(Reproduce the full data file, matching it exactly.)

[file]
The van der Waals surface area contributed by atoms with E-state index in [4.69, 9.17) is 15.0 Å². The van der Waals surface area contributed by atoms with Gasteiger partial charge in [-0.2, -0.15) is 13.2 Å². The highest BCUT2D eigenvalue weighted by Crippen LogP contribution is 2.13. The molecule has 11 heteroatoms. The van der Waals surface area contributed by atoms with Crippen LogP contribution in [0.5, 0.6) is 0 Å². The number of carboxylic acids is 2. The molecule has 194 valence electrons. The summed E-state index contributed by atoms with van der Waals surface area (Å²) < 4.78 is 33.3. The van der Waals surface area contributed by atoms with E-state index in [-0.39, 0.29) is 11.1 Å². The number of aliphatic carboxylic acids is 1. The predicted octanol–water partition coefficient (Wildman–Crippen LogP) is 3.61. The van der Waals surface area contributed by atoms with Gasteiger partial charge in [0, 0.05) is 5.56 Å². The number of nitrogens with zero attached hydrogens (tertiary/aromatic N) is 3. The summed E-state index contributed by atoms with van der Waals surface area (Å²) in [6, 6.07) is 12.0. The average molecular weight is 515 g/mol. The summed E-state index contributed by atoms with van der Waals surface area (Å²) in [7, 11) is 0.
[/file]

The van der Waals surface area contributed by atoms with E-state index in [4.69, 9.17) is 15.0 Å². The van der Waals surface area contributed by atoms with Gasteiger partial charge in [-0.2, -0.15) is 13.2 Å². The highest BCUT2D eigenvalue weighted by Crippen LogP contribution is 2.13. The molecule has 11 heteroatoms. The van der Waals surface area contributed by atoms with Crippen LogP contribution in [0.5, 0.6) is 0 Å². The number of carboxylic acids is 2. The molecule has 194 valence electrons. The summed E-state index contributed by atoms with van der Waals surface area (Å²) < 4.78 is 33.3. The van der Waals surface area contributed by atoms with E-state index in [-0.39, 0.29) is 11.1 Å². The number of aliphatic carboxylic acids is 1. The predicted octanol–water partition coefficient (Wildman–Crippen LogP) is 3.61. The van der Waals surface area contributed by atoms with Gasteiger partial charge in [0, 0.05) is 5.56 Å². The number of nitrogens with zero attached hydrogens (tertiary/aromatic N) is 3. The summed E-state index contributed by atoms with van der Waals surface area (Å²) in [6, 6.07) is 12.0. The average molecular weight is 515 g/mol. The summed E-state index contributed by atoms with van der Waals surface area (Å²) in [7, 11) is 0.